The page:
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Phil Brannen

About Phil Brannen

Phil Brannen is a Professor in the Plant Pathology Department at the University of Georgia. He attended the University of Georgia for his undergraduate degree in Plant Protection and Pest Management, where he also received an M.S. in Plant Pathology, followed by a Ph.D. in Plant Pathology from Auburn University. He has extensive experience with disease management programs in numerous cropping systems. He serves as the extension fruit pathologist for Georgia – conducting research and technology transfer for multiple fruit commodities. His efforts are directed towards developing IPM practices to solve disease issues and technology transfer of disease-management methods to commercial fruit producers. He also teaches the graduate level Field Pathology Course, the History of Plant Diseases and their Impact on Human Societies Course, team-teaches the IPM Course, coordinates the Viticulture and Enology in the Mediterranean Region Course (Cortona, Italy), and guest lectures in numerous other courses throughout the year.

Downy Mildew Field Failures in 2018

This article (see link) reviews the state of grape downy mildew resistance in Georgia as of the close of the 2018 season.  Field failures when using strobilurin (QoI) fungicides have been confirmed in Georgia for both research and multiple commercial vineyard sites.  Of major import, efficacy of several downy mildew…
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Pierce’s Disease Update

Pierce’s disease (PD), caused by the bacterium Xylella fastidiosa, is quite prevalent in many locations this year.  The cold winter this last year has not made up for the two previous warm winters, so the bacterium has survived and prospered over the last 2-3 years. Unfortunately, once vines are infected…
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Botrytis Resistance Testing

Some of you already tried sending Botrytis samples to Clemson for fungicide resistance testing — only to find out that the service was no longer offered. However, Dr. Guido Schnabel will be conducting studies with the PROFILE system in early September, so he is volunteering to take Botrytis samples at…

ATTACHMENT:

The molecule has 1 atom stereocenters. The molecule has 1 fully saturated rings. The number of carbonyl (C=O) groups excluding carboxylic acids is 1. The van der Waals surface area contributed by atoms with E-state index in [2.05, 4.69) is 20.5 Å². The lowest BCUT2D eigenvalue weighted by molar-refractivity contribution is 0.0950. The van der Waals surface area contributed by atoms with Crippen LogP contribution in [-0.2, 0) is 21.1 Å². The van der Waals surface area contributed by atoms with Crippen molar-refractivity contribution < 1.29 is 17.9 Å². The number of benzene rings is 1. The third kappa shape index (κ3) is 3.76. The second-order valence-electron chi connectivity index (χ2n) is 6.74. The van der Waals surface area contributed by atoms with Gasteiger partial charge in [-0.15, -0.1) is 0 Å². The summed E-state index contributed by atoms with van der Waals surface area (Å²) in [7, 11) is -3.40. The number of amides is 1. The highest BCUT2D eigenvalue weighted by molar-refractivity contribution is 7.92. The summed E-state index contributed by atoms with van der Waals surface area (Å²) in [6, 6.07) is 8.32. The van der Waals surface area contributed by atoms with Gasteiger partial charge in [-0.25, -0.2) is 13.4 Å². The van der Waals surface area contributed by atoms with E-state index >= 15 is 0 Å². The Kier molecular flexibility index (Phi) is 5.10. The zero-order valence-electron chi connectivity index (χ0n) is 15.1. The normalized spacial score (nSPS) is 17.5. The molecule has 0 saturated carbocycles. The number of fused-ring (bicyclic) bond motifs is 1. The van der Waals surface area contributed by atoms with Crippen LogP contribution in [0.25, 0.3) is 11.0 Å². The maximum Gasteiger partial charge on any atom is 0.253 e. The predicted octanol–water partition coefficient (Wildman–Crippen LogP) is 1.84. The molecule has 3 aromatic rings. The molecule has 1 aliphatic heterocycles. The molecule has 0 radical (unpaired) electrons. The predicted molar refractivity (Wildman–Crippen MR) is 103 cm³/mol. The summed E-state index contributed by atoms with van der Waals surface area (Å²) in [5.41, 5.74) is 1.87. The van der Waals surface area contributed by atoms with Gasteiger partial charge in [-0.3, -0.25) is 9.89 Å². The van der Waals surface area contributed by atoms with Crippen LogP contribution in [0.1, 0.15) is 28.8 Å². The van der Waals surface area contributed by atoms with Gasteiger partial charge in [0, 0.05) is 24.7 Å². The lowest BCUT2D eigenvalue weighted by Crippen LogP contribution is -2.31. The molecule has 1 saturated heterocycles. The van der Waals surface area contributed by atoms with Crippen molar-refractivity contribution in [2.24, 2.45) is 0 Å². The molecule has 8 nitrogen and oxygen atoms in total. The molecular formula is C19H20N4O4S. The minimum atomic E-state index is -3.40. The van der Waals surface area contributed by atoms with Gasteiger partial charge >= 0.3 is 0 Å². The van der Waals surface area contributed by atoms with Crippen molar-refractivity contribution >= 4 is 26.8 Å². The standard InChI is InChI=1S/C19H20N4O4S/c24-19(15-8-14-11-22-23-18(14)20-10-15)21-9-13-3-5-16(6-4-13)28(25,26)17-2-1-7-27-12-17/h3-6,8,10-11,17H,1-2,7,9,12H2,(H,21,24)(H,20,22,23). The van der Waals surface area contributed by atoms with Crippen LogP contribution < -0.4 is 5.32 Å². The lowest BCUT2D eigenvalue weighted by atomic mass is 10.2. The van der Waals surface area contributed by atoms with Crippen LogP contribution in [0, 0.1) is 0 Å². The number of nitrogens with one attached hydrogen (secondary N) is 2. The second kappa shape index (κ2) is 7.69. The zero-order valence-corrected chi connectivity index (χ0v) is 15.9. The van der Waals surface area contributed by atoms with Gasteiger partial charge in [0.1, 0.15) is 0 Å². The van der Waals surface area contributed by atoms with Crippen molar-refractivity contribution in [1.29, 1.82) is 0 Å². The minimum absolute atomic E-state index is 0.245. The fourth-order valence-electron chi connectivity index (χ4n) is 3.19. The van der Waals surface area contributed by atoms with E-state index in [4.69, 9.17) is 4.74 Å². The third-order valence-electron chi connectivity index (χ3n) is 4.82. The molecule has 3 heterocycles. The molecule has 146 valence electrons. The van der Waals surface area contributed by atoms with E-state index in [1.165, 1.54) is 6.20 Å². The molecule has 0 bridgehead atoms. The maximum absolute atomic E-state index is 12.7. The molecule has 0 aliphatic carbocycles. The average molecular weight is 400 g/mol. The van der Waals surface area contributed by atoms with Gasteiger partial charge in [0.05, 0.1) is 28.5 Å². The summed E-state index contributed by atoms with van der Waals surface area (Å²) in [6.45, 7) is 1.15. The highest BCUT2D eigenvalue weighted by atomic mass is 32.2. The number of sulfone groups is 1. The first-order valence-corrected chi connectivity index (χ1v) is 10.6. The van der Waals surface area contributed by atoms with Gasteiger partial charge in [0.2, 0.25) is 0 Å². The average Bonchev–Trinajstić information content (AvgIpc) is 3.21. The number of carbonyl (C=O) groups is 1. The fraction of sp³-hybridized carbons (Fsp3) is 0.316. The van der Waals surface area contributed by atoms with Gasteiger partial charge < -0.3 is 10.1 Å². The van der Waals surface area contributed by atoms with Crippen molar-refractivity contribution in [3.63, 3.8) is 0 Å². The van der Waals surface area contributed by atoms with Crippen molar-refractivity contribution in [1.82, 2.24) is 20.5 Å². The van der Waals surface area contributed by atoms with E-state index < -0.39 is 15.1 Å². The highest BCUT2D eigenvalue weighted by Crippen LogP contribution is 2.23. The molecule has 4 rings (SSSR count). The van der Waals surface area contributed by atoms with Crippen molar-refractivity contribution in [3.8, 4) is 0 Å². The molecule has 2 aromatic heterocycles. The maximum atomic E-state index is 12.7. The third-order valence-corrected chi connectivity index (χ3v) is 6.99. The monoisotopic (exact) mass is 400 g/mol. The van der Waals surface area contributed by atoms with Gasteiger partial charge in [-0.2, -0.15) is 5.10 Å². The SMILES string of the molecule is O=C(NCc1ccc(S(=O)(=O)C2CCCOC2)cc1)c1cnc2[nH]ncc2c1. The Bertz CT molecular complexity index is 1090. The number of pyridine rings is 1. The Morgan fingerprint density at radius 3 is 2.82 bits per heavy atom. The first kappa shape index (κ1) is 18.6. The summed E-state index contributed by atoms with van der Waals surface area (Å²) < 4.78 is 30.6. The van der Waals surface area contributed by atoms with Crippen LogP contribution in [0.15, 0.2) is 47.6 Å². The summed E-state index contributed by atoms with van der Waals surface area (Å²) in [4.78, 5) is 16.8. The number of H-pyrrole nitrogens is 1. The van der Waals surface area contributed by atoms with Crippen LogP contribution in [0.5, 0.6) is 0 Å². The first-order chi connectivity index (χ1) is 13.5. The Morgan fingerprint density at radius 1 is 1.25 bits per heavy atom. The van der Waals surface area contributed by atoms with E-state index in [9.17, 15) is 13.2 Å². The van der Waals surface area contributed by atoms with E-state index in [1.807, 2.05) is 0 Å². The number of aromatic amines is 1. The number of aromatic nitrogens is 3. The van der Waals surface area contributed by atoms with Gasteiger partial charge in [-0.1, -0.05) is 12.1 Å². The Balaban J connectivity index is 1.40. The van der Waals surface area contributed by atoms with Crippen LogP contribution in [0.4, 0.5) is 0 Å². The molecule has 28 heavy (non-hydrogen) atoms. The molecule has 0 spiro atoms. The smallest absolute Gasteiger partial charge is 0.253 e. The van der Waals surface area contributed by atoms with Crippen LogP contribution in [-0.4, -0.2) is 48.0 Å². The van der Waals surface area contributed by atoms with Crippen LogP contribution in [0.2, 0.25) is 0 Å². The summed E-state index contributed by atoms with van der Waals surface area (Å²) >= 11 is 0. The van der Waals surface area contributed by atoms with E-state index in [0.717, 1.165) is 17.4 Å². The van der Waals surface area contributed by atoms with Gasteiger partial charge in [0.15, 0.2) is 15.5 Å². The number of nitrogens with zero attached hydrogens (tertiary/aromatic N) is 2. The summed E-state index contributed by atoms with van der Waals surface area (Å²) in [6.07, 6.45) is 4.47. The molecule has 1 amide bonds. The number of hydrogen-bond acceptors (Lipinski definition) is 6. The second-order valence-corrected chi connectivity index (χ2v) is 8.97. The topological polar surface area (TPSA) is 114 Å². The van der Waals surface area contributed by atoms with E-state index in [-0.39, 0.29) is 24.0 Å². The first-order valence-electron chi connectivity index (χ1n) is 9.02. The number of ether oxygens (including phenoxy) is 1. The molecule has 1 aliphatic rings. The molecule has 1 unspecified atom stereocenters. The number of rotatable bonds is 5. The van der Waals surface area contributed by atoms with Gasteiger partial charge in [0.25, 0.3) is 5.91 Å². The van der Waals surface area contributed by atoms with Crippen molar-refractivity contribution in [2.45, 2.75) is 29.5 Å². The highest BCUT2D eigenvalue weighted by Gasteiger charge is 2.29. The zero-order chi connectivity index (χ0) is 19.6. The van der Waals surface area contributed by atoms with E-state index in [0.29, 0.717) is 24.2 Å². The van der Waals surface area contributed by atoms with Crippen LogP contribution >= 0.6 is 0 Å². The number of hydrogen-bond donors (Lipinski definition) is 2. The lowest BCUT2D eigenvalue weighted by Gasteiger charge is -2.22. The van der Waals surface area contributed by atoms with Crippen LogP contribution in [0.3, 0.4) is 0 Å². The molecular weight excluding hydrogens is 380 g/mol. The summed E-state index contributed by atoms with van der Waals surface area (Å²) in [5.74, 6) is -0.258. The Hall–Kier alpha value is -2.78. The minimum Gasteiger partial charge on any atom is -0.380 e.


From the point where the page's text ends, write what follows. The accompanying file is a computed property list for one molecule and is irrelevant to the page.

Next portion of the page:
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Black Rot Issues

We have been receiving multiple grape samples with black rot in our diagnostic clinic.  Only one or two infected grapes can provide a vast number of spores for secondary infections of clusters going forward.  Prevalent rainfall has made control difficult. The disease cycle will slow as grapes mature, but fruit…
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Downy Mildew, Powdery Mildew, and Black Rot Warnings

We are starting to see diseases pop up on both European vinifera and hybrid grapes.  For some of these, such as anthracnose and Phomopsis, much of the initial infection occurred much earlier.  The goal now would be to prevent secondary spread — especially to developing clusters.  Relative downy mildew, Sarah…
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Downy Mildew Resistance in Georgia

Sarah Campbell, a graduate student in the Plant Pathology Department at the University of Georgia, has been reviewing our situation with downy mildew resistance to three fungicide classes utilized in Georgia.  The maps in the document below show the counties which she has surveyed and whether resistance has been found…
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Time to Pull out the Big Guns

I think most producers are fully aware that recent rainfall events will increase disease levels in wine grapes.  I am particularly concerned about fruit rots and downy mildew.  In particular, more active materials for downy mildew are needed at this time.  Though the contact materials such as Captan and Mancozeb…
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